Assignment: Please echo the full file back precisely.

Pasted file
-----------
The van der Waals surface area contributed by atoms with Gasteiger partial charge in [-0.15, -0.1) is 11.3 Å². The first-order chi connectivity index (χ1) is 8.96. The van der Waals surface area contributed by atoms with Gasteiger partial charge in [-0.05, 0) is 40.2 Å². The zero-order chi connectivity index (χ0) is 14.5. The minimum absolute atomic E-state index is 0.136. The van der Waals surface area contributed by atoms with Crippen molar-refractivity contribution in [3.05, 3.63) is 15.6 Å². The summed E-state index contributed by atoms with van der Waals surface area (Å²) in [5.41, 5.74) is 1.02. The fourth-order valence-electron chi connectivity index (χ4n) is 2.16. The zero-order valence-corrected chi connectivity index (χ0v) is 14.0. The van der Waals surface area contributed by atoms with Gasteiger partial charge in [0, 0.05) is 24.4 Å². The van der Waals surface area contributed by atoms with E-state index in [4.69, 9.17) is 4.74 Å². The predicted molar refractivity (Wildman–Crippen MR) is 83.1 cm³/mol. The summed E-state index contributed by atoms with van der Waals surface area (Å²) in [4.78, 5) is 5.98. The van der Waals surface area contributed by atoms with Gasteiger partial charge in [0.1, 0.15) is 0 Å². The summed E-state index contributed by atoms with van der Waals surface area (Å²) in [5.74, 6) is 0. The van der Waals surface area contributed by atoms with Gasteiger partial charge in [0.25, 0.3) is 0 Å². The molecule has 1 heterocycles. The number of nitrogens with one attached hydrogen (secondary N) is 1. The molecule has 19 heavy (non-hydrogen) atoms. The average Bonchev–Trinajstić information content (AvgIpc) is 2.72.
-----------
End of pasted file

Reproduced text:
The van der Waals surface area contributed by atoms with Gasteiger partial charge in [-0.15, -0.1) is 11.3 Å². The first-order chi connectivity index (χ1) is 8.96. The van der Waals surface area contributed by atoms with Gasteiger partial charge in [-0.05, 0) is 40.2 Å². The zero-order chi connectivity index (χ0) is 14.5. The minimum absolute atomic E-state index is 0.136. The van der Waals surface area contributed by atoms with Crippen molar-refractivity contribution in [3.05, 3.63) is 15.6 Å². The summed E-state index contributed by atoms with van der Waals surface area (Å²) in [5.41, 5.74) is 1.02. The fourth-order valence-electron chi connectivity index (χ4n) is 2.16. The zero-order valence-corrected chi connectivity index (χ0v) is 14.0. The van der Waals surface area contributed by atoms with Gasteiger partial charge in [0, 0.05) is 24.4 Å². The van der Waals surface area contributed by atoms with E-state index in [4.69, 9.17) is 4.74 Å². The predicted molar refractivity (Wildman–Crippen MR) is 83.1 cm³/mol. The summed E-state index contributed by atoms with van der Waals surface area (Å²) in [4.78, 5) is 5.98. The van der Waals surface area contributed by atoms with Gasteiger partial charge in [0.1, 0.15) is 0 Å². The summed E-state index contributed by atoms with van der Waals surface area (Å²) in [5.74, 6) is 0. The van der Waals surface area contributed by atoms with Gasteiger partial charge in [0.25, 0.3) is 0 Å². The molecule has 1 heterocycles. The number of nitrogens with one attached hydrogen (secondary N) is 1. The molecule has 19 heavy (non-hydrogen) atoms. The average Bonchev–Trinajstić information content (AvgIpc) is 2.72.